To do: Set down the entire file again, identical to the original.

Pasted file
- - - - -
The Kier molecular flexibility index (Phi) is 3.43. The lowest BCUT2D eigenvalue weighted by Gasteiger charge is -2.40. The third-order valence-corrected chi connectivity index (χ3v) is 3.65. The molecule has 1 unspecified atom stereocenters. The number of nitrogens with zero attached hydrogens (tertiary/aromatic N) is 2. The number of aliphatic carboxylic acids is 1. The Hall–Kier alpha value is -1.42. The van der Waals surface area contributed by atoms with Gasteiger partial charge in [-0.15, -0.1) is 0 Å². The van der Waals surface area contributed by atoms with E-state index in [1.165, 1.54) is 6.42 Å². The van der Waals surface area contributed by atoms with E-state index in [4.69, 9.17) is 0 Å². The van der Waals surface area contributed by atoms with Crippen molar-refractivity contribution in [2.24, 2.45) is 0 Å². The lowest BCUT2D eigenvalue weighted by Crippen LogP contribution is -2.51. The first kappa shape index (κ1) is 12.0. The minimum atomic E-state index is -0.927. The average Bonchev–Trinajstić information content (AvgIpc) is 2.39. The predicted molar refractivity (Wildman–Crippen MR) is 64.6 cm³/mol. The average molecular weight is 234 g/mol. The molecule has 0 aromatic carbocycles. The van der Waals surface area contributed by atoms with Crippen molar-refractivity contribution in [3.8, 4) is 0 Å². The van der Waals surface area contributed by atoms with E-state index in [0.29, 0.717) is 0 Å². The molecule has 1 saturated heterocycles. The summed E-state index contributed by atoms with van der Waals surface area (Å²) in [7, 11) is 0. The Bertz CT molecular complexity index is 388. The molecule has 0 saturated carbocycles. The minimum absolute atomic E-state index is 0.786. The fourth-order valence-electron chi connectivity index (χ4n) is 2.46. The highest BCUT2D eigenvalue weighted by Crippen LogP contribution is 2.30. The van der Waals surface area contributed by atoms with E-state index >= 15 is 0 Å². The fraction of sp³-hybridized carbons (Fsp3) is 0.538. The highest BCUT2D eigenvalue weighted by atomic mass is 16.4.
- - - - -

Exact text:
The Kier molecular flexibility index (Phi) is 3.43. The lowest BCUT2D eigenvalue weighted by Gasteiger charge is -2.40. The third-order valence-corrected chi connectivity index (χ3v) is 3.65. The molecule has 1 unspecified atom stereocenters. The number of nitrogens with zero attached hydrogens (tertiary/aromatic N) is 2. The number of aliphatic carboxylic acids is 1. The Hall–Kier alpha value is -1.42. The van der Waals surface area contributed by atoms with Gasteiger partial charge in [-0.15, -0.1) is 0 Å². The van der Waals surface area contributed by atoms with E-state index in [1.165, 1.54) is 6.42 Å². The van der Waals surface area contributed by atoms with E-state index in [4.69, 9.17) is 0 Å². The van der Waals surface area contributed by atoms with Crippen molar-refractivity contribution in [2.24, 2.45) is 0 Å². The lowest BCUT2D eigenvalue weighted by Crippen LogP contribution is -2.51. The first kappa shape index (κ1) is 12.0. The minimum atomic E-state index is -0.927. The average Bonchev–Trinajstić information content (AvgIpc) is 2.39. The predicted molar refractivity (Wildman–Crippen MR) is 64.6 cm³/mol. The average molecular weight is 234 g/mol. The molecule has 0 aromatic carbocycles. The van der Waals surface area contributed by atoms with Crippen molar-refractivity contribution in [3.8, 4) is 0 Å². The van der Waals surface area contributed by atoms with E-state index in [0.29, 0.717) is 0 Å². The molecule has 1 saturated heterocycles. The summed E-state index contributed by atoms with van der Waals surface area (Å²) in [7, 11) is 0. The Bertz CT molecular complexity index is 388. The molecule has 0 saturated carbocycles. The minimum absolute atomic E-state index is 0.786. The fourth-order valence-electron chi connectivity index (χ4n) is 2.46. The highest BCUT2D eigenvalue weighted by Crippen LogP contribution is 2.30. The van der Waals surface area contributed by atoms with E-state index >= 15 is 0 Å². The fraction of sp³-hybridized carbons (Fsp3) is 0.538. The highest BCUT2D eigenvalue weighted by atomic mass is 16.4.